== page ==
Littlefinger’s excellent decision-making strategy

How would you rate your decision making skills?

Are you a decisive person, able to make the right calls quickly, on-the-fly? Are you a deliberator – do you analyse all the options and figure out the right move?

Or do you often find yourself going back-and-forth over even the simplest decisions?

Most likely, you’re somewhere in-between. But we’ve all had moments of indecisiveness – choosing an academic path, deciding which flat to rent, or even just choosing what to eat from a menu.

In Game of Thrones Season 6, devious Littlefinger presents an excellent technique you can use to make all of this easier. Here he is explaining it to Sansa:

Every time I’m faced with a decision, I close my eyes and see the same picture. Whenever I consider an action, I ask myself, will this action help to make this picture a reality? I pull it out of my mind and into the world. And I only act if the answer is ‘Yes’.”

There are two principles at work here: the Definite Major Purpose, and visualisation

The Definite Major Purpose

This was made popular in Napoleon Hill’s book, Think and Grow Rich, originally published in 1937. The Definite Major Purpose is the primary singular goal you want to achieve in life at this moment.

Maybe your focus is your health – you want to lose 50 lbs and get your 5k time to under 20 minutes. Maybe your focus is your career, and you want to work full-time as a penciller, or in data science, or run your own bakery. Or maybe what you really want is to find someone special to settle down with.

Your Definite Major Purpose should be something that fires you up. It should really energise you. It can be personal goal, like the above examples, or a collective goal (like fighting climate change, or working to end homelessness in your area). Whatever it is, it should be something that energises you.

Once you have identified and clearly defined your definite major purpose, it makes a lot of decisions in life much easier. You use it in just the way Littlefinger describes – with visualisation.

Visualisation

So when faced with a decision, do what Littlefinger suggests. Close your eyes, and visualise each of the options. One-by-one mentally go down each path, to see where they lead.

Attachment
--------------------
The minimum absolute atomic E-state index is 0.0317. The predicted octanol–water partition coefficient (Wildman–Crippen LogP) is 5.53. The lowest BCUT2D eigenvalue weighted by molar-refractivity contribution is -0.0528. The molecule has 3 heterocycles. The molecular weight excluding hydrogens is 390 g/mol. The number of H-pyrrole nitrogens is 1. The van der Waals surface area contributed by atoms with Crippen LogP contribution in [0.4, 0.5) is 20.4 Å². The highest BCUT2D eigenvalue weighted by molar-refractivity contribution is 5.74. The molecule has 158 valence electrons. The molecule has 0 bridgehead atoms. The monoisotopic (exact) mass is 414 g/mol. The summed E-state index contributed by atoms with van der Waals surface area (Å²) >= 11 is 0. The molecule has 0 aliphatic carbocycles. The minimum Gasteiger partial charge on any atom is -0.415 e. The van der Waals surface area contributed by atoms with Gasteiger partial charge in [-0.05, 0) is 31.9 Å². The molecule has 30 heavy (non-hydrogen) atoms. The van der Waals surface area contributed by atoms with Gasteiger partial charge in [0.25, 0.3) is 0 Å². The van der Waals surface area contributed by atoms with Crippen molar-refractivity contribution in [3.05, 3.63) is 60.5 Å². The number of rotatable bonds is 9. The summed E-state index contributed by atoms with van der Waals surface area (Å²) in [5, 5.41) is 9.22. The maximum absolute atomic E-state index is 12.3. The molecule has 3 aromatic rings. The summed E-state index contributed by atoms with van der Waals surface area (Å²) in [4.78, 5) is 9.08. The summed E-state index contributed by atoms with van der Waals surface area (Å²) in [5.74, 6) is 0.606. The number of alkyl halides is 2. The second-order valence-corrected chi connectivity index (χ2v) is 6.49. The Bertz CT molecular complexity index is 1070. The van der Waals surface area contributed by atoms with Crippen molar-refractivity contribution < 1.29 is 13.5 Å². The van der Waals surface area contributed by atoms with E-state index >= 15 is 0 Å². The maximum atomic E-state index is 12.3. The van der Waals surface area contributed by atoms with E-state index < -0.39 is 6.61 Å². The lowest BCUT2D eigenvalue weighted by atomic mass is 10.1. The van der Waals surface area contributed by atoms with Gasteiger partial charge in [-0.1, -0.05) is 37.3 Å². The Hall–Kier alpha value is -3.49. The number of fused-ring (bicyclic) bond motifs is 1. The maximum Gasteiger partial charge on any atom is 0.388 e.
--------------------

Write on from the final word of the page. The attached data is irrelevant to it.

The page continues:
A decision made now can lead to multiple outcomes down the line, so sometimes you have to be a bit of a chess player about this (I could do this, but then this might happen… if that happens, I could respond with this move, or that move…). Try to do this in an objective, unbiased way, without secretly favouring one option over another.

Then, assess the options separately. Will this option help bring you closer to your Definite Major Purpose? If the answer is no, then don’t do it! Find the option that moves you closer to where you want to be, and choose that one.

Prioritisation

All the above talks about your life in the larger, macro sense. But Littlefinger’s technique works on a micro scale too.

If you’re working on a project, a good practice is to plan our your to-do list for each day. For example, you might pick three key things you want to get done tomorrow.

But how do you decide which things to do? Well, now you know. Define the outcome for the project very clearly, and then work through the options. Close your eyes and visualise the path of each one. Which one gets you closer to the outcome?

If you don’t use a technique like this, it can be very easy to get stuck in “busywork”. That is, tasks that you sort of need to do at some point, but aren’t crucial right now and don’t really move the needle in a significant way. Such tasks tend to be a little bit easier, so we use them to procrastinate, and to shy away from the things that would really get the project moving.

If you use the outcome as your guide, you’ll end up making faster progress towards where you want to be.

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